A Suspense Novel
Retired software mogul Peter Walker receives a mysterious message asking him to travel to Copenhagen. Intrigued by the faded picture contained therein and with nothing better to do with his time he flies off to Europe. Peter quickly finds himself caught up in an international web of intrigue high-tech sabotage and murder. With his financial resources tech skills and contacts he may be able to thwart the terrorists and bring sanity back to a world gone mad.
The author’s idea is interesting his writing is much better than average and his pacing is spot on. His characterization of the heroes is superb but a bit lacking for some of the villains whose motivation is uncertain. Unfortunately Raybourne’s exceptional writing cannot overcome a dubious plot and lack of realism. The author did not do his homework and this indolence sabotages an otherwise brilliant debut novel.
Raybourne should have vetted his work with someone who understands real-life combat. For example in one scene an incompetent assassin comes up behind Peter as he is about to enter his hotel room shoves him inside knocking him to the floor and then attacks him with a ten-inch knife. Our hero manages to poke the bad guy in the eye bash him over the head with a water bottle and escape. Sounds reasonable until you try to recreate the scene for yourself. Lie on the floor with a taller person standing above you holding a ruler in his hand. Now try to touch his face with your finger before he can poke you with the ruler and you’ll quickly discover that it is not possible. Anyone with training would have kept his victim in close while stabbing him repeatedly so that he couldn’t get away or fight back.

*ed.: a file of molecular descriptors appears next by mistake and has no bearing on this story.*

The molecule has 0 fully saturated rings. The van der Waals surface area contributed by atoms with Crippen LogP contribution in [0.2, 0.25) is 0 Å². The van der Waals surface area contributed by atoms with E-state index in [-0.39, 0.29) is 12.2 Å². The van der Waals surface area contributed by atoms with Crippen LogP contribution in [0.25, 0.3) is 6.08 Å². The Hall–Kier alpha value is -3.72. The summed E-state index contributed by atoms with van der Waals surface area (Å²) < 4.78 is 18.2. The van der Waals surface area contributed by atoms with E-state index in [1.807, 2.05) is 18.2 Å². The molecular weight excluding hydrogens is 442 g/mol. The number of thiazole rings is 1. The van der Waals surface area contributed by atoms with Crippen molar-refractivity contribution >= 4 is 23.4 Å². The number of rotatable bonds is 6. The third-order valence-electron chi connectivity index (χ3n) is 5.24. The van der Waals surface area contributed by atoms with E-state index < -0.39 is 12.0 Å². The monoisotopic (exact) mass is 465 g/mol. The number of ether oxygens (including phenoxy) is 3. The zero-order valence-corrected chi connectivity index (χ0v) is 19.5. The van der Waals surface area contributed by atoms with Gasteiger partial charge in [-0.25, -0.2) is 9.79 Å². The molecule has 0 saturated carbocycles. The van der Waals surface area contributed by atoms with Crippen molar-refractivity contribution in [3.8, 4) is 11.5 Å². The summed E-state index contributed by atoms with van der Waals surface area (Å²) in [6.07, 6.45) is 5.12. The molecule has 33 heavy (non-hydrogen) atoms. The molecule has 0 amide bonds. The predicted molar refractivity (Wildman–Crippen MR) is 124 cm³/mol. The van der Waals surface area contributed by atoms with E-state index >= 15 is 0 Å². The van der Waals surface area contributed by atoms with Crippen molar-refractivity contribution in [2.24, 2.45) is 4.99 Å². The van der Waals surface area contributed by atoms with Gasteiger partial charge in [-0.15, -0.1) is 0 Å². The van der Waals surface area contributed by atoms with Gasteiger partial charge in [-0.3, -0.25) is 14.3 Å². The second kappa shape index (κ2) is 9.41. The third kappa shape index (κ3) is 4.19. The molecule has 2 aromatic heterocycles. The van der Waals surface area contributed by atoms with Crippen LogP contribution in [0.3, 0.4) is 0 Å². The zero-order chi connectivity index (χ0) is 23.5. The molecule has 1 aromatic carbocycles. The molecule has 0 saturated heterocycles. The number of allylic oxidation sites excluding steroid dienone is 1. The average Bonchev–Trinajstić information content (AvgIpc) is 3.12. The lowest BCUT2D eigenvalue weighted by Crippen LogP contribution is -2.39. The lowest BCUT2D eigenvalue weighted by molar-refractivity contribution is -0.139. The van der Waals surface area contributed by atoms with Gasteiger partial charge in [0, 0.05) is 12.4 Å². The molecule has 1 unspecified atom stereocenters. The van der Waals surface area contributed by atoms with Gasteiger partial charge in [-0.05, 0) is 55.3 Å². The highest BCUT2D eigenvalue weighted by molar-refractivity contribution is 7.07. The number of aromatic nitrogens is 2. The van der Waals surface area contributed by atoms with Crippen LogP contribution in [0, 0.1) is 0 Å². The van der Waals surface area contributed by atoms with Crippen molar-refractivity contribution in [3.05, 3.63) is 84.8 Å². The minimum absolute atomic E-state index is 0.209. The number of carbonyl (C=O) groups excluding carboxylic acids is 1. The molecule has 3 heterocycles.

Peter is a forty-two-year-old techie who jogs a bit to say in shape but has no military or martial arts experience. Had he been named Bourne or Bond or had a large organization and bodyguards to protect him the story might have been plausible. In reality however our hero’s journey should have ended abruptly on page 122 with his head suddenly dissolving into a fine pink mist. Unbelievably two professional snipers miss a close-range shot from an optimal angle with no wind or distraction. These guys routinely hit their targets at 1000 meters and consistently make headshots at 500 meters in combat conditions yet somehow manage to miss this oblivious civilian.
Raybourne is a promising writer with interesting ideas and solid skills. If he takes appropriate steps to vet his work he could become an author well worth following.
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